The Messiah in Isaiah
Isaiah 53:4-6 – The Substitute
By I Gordon
God made him who had no sin to be sin for us, so that in him we might become the righteousness of God. (2 Corinthians 5:21)
We live in a world that is rapidly changing and the next few years could be a very interesting time indeed. Recently we’ve seen conflicts, uprisings, inflation, rising unemployment and global unrest. And that is just on the morning news. On the technology front the new flash laptop or TV that you’ve just got your hands on is normally out of date compared with the newest ‘must-have’ device within a year or two. The pace of life seems to be increasing and many struggle to keep up. In many respects it is a crazy old world. And yet, there is a place of rest. Aren’t you glad that when you come to God He says ‘ask for the ancient paths, where the good way is and walk in it, and you will find rest for your souls’?
So we are going to walk an ancient path today... one which has been trodden by wise men and women for the last 2000 years. You see the passage in Isaiah 53 that we will study, verses 4-6, present us with an ancient truth that God has been trying to teach mankind for thousands of years. And that is, that the Messiah would be the divine substitute in dying for the sins of mankind. In many ways it is Christianity 101. It is the foundation. But it should not be forgotten or overlooked. Let’s have a look.
Ok... so who is speaking?
Surely he took up our infirmities and carried our sorrows, yet we considered him stricken by God, smitten by him, and afflicted. (Isaiah 53:4)
We’ve seen already that this whole passage in Isaiah 53 is a fantastic prophecy about the Messiah, Jesus Christ, made 700 years in advance. But as we start looking at verse 4, the first thought I had was ‘who is speaking’? Who ever it was, they correctly acknowledged that Jesus had taken their infirmities and sorrows upon Himself, yet they themselves had thought that He was actually struck down by God. There are many scholars, such as Arnold Fructembaum, who see this chapter as not only prophetic of what the Messiah would accomplish, but it is also prophetic of a future national confession of Israel when they finally have their eyes open to see the glorious truth of what the Messiah Jesus accomplished at His first coming.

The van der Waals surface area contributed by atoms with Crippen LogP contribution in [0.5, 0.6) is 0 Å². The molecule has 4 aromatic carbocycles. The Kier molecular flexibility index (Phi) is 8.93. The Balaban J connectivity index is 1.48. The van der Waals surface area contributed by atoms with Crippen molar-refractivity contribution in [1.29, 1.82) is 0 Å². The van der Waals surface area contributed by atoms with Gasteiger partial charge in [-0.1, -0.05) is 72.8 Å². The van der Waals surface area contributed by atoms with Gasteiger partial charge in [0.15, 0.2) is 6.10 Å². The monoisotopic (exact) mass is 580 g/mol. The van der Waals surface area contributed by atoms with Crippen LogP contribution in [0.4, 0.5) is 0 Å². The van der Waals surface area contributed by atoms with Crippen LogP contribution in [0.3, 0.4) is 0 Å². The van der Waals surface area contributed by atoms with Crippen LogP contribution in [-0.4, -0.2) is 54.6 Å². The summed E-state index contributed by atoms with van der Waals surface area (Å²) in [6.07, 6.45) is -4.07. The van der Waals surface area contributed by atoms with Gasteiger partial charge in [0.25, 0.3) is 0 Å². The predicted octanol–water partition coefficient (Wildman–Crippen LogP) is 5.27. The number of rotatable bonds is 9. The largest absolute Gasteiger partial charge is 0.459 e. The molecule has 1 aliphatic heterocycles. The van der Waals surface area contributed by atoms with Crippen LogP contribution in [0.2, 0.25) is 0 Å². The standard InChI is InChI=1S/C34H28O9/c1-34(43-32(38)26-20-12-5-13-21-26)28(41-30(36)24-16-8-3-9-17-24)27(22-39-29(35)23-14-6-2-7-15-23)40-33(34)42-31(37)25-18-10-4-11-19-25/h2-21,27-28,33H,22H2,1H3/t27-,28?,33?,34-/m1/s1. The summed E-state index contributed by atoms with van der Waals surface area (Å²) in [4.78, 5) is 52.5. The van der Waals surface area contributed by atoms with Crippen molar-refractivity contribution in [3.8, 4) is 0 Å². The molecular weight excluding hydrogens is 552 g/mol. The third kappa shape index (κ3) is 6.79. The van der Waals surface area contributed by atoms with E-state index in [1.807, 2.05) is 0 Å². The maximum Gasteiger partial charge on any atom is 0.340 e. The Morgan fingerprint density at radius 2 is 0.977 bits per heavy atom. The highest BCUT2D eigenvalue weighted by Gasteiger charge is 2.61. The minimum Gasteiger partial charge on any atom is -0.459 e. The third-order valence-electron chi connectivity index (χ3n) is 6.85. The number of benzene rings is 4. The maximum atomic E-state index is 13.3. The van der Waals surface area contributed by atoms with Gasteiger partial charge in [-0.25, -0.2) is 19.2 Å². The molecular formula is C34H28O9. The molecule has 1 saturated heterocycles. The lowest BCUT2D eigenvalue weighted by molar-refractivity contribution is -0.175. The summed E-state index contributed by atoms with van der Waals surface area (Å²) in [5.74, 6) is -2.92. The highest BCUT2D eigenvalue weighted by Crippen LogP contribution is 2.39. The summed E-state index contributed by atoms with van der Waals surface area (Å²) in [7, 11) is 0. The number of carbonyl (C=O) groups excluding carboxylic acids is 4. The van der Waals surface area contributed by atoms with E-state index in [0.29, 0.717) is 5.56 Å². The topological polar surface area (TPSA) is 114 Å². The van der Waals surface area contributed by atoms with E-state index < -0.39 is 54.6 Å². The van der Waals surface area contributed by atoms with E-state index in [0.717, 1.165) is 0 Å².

Here was the initial thought process of those speaking in this verse – They saw that Jesus was obviously afflicted. They saw that Jesus’ trial, suffering and eventual death was so radical that He MUST be punished by God. And if He is being punished by God in such a radical way, then He must have been a great sinner. Their initial reasoning was along the same lines as Job’s ‘friends’ who said that Job must be a sinner and was reaping what he had sowed. Now the Jews knew their scripture and, seeing Jesus die upon the cross, the verse from Deut 21:23 came like a flashing sign into their mind saying those that are hung from a tree are accursed by God. So were they right? Was Jesus a sinner? Was Jesus accursed by God? Was that why He was obviously stricken by God? Interestingly, they were spot on in that He was cursed by God yet dead wrong in thinking that it was because of His own sin. Totally right that Jesus was crushed by God yet totally wrong as to why! But the revelation concerning the ‘why’ was soon to come!
Revelation at last!
But he was pierced for our transgressions, he was crushed for our iniquities; the punishment that brought us peace was upon him, and by his wounds we are healed. (Isaiah 53:5)
Finally... Revelation! In the previous verse they saw that Jesus was struck down by God. That is true. But the real question is why? Why was the Messiah struck down? And it’s the ‘why’ that is important! In this verse they have this revelation and question answered! The revelation is that the Messiah was pierced for OUR transgressions and OUR iniquities. Again... the speaker in this context is the nation of Israel who will one day (and possibly a day not too far away) finally see this wonderful truth. But it is a revelation that we all need to have is it not? The fact is that Jesus Christ died because of YOUR sin and if you had lived in the days of His death, you too may have been among the crowd mocking and yelling abuse. 
But oh, how things change once the revelation comes! The punishment that brought us peace was upon Him. He died in our place.  The Bible says that the ‘wages of sin is death’ and the history of mankind testifies that each man has been under this judgement. Yet He died to bring us peace and everlasting life. Those that believe in Him will still die physically for this body is associated with the ‘first creation’ – that which was condemned to death. But praise God that He has started again and believers are a new creation in Christ Jesus. That shall never die!